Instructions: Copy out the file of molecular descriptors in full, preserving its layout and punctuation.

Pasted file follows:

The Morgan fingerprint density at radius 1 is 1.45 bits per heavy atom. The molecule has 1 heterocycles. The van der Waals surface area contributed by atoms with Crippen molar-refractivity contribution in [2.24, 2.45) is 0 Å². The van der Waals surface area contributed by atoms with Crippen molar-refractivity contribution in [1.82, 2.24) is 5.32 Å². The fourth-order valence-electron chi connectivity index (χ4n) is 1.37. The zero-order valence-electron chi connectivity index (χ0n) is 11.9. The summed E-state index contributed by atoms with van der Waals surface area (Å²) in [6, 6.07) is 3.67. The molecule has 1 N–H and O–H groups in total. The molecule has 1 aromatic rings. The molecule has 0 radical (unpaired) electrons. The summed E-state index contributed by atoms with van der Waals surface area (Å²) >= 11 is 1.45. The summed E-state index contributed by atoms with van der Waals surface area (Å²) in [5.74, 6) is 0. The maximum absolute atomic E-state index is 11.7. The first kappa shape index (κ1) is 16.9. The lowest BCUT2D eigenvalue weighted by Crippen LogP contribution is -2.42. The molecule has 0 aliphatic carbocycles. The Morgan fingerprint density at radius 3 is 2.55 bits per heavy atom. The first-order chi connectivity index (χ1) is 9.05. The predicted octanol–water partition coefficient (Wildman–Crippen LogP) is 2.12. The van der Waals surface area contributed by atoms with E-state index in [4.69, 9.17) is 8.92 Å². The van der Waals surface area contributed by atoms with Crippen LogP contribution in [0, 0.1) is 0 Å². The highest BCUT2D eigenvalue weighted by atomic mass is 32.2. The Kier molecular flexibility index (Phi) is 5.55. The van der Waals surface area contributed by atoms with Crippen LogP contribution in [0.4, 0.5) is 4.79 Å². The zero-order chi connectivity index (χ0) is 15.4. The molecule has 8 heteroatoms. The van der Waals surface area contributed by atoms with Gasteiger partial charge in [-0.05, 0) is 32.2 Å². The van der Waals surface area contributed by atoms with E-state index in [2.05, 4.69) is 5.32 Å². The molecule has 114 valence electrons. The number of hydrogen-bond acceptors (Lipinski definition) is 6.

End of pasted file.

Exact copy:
The Morgan fingerprint density at radius 1 is 1.45 bits per heavy atom. The molecule has 1 heterocycles. The van der Waals surface area contributed by atoms with Crippen molar-refractivity contribution in [2.24, 2.45) is 0 Å². The van der Waals surface area contributed by atoms with Crippen molar-refractivity contribution in [1.82, 2.24) is 5.32 Å². The fourth-order valence-electron chi connectivity index (χ4n) is 1.37. The zero-order valence-electron chi connectivity index (χ0n) is 11.9. The summed E-state index contributed by atoms with van der Waals surface area (Å²) in [6, 6.07) is 3.67. The molecule has 1 N–H and O–H groups in total. The molecule has 1 aromatic rings. The molecule has 0 radical (unpaired) electrons. The summed E-state index contributed by atoms with van der Waals surface area (Å²) >= 11 is 1.45. The summed E-state index contributed by atoms with van der Waals surface area (Å²) in [5.74, 6) is 0. The maximum absolute atomic E-state index is 11.7. The first kappa shape index (κ1) is 16.9. The lowest BCUT2D eigenvalue weighted by Crippen LogP contribution is -2.42. The molecule has 0 aliphatic carbocycles. The Morgan fingerprint density at radius 3 is 2.55 bits per heavy atom. The first-order chi connectivity index (χ1) is 9.05. The predicted octanol–water partition coefficient (Wildman–Crippen LogP) is 2.12. The van der Waals surface area contributed by atoms with E-state index in [4.69, 9.17) is 8.92 Å². The van der Waals surface area contributed by atoms with Crippen LogP contribution in [0, 0.1) is 0 Å². The highest BCUT2D eigenvalue weighted by atomic mass is 32.2. The Kier molecular flexibility index (Phi) is 5.55. The van der Waals surface area contributed by atoms with Crippen LogP contribution in [0.4, 0.5) is 4.79 Å². The zero-order chi connectivity index (χ0) is 15.4. The molecule has 8 heteroatoms. The van der Waals surface area contributed by atoms with Gasteiger partial charge in [-0.05, 0) is 32.2 Å². The van der Waals surface area contributed by atoms with E-state index in [2.05, 4.69) is 5.32 Å². The molecule has 114 valence electrons. The number of hydrogen-bond acceptors (Lipinski definition) is 6.